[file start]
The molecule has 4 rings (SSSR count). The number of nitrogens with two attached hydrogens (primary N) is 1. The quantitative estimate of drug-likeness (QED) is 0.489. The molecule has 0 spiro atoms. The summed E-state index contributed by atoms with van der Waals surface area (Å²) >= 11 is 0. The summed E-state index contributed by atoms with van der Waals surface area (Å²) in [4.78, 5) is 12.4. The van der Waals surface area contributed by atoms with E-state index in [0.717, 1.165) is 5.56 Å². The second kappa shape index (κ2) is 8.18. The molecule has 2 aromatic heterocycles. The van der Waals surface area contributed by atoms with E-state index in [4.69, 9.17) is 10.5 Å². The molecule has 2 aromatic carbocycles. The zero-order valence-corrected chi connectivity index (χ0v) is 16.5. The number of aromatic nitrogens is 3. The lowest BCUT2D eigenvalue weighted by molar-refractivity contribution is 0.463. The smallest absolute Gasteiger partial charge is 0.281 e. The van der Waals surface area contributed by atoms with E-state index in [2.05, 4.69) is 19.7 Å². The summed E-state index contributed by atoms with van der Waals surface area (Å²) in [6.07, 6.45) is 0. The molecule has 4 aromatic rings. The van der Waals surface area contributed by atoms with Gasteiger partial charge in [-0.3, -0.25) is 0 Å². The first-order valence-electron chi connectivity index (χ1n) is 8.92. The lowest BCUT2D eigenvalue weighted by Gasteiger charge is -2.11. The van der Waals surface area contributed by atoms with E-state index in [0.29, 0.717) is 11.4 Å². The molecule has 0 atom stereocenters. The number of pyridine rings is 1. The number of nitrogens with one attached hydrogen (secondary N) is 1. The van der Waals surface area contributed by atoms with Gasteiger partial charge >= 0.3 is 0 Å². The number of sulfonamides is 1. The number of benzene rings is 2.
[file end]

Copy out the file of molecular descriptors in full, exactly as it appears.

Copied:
The molecule has 4 rings (SSSR count). The number of nitrogens with two attached hydrogens (primary N) is 1. The quantitative estimate of drug-likeness (QED) is 0.489. The molecule has 0 spiro atoms. The summed E-state index contributed by atoms with van der Waals surface area (Å²) >= 11 is 0. The summed E-state index contributed by atoms with van der Waals surface area (Å²) in [4.78, 5) is 12.4. The van der Waals surface area contributed by atoms with E-state index in [0.717, 1.165) is 5.56 Å². The second kappa shape index (κ2) is 8.18. The molecule has 2 aromatic heterocycles. The van der Waals surface area contributed by atoms with E-state index in [4.69, 9.17) is 10.5 Å². The molecule has 2 aromatic carbocycles. The zero-order valence-corrected chi connectivity index (χ0v) is 16.5. The number of aromatic nitrogens is 3. The lowest BCUT2D eigenvalue weighted by molar-refractivity contribution is 0.463. The smallest absolute Gasteiger partial charge is 0.281 e. The van der Waals surface area contributed by atoms with E-state index in [2.05, 4.69) is 19.7 Å². The summed E-state index contributed by atoms with van der Waals surface area (Å²) in [6.07, 6.45) is 0. The molecule has 4 aromatic rings. The van der Waals surface area contributed by atoms with Gasteiger partial charge in [-0.3, -0.25) is 0 Å². The first-order valence-electron chi connectivity index (χ1n) is 8.92. The lowest BCUT2D eigenvalue weighted by Gasteiger charge is -2.11. The van der Waals surface area contributed by atoms with E-state index in [0.29, 0.717) is 11.4 Å². The molecule has 0 atom stereocenters. The number of pyridine rings is 1. The number of nitrogens with one attached hydrogen (secondary N) is 1. The van der Waals surface area contributed by atoms with Gasteiger partial charge >= 0.3 is 0 Å². The number of sulfonamides is 1. The number of benzene rings is 2.